Hydroponic Greenhouse

European cucumbers  are also called burpless cucumbers, they grow 18 or more inches long and are still tender and sweet.

There are several kinds of lettuce   like romaine and butter head, you can pull them out of the trays and put the roots in a glass of water and keep them fresh on the  counter for several days.

Tomatoes and cucumbers grow well in buckets of perlite, there is no dirt or soil involved

Here are a some pictures from the green house at Christoval. Anna and I had been left in charge of it (with lots of instructions) when her husband was out of the country for a few weeks. We were growing tomatoes, European cucumbers, lettuce, broccoli and all kinds of greens. She called me one Monday afternoon and said the pump had gone out on the big floor tank and she had called the plumber~ but he couldn’t get there until the next morning. So I loaded the dogs up and went up there and we installed a new pump ourselves and it was working in a matter of minutes. Women can do things, we always read the directions. (canceled the plumber) I will be in charge of the green house for a while this summer, big job. I will also be taking care of chickie town and the peacocks and one sweet little dog. I think I will set up a roadside stand and sell fruit from the orchard, eggs from the chickens and all those fresh vegetables. Or maybe I won’t~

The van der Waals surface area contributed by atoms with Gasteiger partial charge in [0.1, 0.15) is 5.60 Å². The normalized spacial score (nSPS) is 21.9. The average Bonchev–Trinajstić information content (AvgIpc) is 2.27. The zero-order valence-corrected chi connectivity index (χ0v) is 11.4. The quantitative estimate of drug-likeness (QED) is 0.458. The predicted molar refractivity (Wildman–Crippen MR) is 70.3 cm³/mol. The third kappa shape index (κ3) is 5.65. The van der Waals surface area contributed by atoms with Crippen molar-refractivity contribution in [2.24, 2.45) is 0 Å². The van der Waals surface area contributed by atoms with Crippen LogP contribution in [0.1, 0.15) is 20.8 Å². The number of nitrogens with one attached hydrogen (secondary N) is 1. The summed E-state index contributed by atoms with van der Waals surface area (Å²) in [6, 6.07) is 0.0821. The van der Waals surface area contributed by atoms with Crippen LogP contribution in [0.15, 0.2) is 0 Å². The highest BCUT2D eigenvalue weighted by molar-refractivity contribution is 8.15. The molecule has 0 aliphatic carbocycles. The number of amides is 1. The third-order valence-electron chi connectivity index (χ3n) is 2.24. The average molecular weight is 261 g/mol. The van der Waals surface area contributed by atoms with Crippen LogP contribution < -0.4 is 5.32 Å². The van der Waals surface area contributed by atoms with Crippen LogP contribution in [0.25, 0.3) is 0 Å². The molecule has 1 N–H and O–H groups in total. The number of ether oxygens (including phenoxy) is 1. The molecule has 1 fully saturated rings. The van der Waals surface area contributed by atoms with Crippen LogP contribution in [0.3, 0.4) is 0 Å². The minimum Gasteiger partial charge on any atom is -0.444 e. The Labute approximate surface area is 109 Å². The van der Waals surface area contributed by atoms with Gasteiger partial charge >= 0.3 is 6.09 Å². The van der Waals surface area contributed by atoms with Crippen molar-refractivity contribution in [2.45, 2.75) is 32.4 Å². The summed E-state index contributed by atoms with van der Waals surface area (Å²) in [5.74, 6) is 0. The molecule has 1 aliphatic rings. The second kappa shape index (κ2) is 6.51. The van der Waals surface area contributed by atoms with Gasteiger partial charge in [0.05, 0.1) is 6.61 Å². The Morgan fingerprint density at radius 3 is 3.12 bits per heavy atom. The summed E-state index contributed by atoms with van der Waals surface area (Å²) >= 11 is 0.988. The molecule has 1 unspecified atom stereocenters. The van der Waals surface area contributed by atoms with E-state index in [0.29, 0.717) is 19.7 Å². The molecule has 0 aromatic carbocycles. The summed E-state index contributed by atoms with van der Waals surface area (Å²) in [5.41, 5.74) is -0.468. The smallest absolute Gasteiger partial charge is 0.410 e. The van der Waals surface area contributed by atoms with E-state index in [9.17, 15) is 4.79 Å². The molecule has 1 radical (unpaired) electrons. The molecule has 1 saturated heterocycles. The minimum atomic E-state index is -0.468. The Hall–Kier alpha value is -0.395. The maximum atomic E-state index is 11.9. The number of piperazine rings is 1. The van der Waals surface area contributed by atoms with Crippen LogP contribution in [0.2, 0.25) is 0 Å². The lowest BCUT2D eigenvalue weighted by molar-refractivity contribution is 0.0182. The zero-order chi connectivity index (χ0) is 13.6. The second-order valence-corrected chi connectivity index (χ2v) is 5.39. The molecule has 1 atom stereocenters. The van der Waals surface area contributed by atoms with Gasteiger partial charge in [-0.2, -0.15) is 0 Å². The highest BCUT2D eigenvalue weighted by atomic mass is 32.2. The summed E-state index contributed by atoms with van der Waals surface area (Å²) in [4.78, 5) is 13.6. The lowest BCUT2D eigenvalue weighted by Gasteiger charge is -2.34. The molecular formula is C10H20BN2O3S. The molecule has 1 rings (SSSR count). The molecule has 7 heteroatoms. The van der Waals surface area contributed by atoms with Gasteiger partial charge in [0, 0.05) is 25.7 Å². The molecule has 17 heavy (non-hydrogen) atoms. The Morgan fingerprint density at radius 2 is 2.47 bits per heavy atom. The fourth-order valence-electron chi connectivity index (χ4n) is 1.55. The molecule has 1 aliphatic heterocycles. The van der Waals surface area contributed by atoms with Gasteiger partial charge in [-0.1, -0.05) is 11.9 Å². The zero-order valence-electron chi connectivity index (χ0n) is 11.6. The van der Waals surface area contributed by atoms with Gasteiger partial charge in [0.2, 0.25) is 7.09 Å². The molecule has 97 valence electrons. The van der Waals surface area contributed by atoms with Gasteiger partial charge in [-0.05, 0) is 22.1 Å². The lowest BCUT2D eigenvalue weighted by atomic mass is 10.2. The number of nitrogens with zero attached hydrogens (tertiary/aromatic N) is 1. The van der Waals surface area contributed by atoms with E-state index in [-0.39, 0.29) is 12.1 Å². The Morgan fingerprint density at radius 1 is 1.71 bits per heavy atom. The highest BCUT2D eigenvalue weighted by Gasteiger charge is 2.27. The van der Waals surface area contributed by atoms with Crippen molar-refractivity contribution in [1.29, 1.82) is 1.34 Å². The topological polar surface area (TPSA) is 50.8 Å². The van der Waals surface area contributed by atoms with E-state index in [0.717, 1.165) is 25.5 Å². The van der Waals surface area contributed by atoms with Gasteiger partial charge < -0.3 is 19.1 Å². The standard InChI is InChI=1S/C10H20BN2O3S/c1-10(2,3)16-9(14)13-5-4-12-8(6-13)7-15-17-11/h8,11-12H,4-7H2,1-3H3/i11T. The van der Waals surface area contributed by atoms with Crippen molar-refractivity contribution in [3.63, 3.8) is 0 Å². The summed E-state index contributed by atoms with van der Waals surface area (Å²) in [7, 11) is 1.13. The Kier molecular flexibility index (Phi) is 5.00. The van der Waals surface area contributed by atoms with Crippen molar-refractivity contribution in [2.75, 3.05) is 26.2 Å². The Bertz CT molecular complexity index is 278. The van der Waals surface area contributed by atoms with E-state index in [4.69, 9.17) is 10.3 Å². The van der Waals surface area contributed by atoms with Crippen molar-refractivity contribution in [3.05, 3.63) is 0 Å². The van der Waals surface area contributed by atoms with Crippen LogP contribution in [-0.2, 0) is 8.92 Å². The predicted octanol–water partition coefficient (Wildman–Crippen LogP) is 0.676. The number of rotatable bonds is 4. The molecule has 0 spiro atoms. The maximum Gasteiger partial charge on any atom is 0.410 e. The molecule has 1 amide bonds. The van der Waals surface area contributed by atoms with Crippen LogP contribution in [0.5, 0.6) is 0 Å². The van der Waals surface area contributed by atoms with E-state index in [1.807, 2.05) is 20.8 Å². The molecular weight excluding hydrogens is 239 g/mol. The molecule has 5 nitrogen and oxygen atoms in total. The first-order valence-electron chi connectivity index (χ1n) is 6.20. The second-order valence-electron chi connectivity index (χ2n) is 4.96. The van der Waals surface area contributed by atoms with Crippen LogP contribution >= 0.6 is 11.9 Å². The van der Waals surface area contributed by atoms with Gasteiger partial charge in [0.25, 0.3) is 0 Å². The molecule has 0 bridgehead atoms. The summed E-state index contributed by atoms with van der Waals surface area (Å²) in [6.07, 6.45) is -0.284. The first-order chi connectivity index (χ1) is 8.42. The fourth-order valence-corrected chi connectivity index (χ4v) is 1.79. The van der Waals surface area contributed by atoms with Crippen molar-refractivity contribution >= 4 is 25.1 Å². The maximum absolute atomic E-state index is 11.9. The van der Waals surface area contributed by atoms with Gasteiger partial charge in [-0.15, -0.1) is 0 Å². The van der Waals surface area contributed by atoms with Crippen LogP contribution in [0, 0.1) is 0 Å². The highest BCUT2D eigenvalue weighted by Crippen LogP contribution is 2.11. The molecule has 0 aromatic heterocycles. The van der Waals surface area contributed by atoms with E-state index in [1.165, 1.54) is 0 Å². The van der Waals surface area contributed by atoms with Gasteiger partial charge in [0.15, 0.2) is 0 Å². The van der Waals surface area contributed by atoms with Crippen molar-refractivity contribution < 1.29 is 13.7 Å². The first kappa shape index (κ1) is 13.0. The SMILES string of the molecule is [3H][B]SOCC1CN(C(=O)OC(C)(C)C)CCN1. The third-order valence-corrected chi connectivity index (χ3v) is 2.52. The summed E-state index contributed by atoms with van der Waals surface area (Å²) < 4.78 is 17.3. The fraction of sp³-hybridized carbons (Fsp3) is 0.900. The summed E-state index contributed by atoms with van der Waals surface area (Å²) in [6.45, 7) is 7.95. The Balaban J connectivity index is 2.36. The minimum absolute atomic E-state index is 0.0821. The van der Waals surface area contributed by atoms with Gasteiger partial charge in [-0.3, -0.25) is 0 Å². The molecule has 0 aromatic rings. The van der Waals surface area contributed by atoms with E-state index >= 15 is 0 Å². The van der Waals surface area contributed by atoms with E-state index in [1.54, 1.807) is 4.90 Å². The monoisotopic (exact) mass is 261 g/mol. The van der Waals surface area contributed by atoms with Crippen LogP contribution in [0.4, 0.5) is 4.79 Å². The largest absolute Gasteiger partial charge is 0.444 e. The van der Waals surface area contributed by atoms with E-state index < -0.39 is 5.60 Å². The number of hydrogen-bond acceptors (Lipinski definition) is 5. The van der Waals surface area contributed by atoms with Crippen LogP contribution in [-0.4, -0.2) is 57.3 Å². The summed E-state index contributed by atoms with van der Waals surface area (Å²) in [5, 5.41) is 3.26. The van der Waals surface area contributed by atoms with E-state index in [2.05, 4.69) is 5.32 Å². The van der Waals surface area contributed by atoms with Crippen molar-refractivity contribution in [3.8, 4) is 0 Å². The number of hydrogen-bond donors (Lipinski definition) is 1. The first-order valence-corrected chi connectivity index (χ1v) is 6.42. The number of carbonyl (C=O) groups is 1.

Mexican Farmer~1968

they did it the hard way, but it looks like it was a good crop~

Farming in Old Mexico, no fancy tractor with enclosed cab, stereo, air-conditioning, or comfortable leather seats, (no 6 year loan either). I can’t remember where in Mexico this picture was taken.  We saw scenes like this many times. On one trip we spent several days in Saltillo and  noticed there weren’t any lawn mowers, the yard man was cutting the grass with a machete, just skimming over the top of the grass and the results were perfect. A machete was a handy tool, it could cut down a tree just as easily as mowing grass. When we were at the trailer park early one morning, we heard that Robert Kennedy had been shot. This was early June of 1968. The Mexicans were concerned and everyone ask us if we had heard the news. They kept saying, ‘Él está triste y aburrido’, or this is a sad day. Anyway, back to the subject of farming, they did it the hard way. I know what hard work feels like and also the rewards. Nothing better than feeling  you have almost earned your place on earth at least for today. I hope this man felt proud of his job.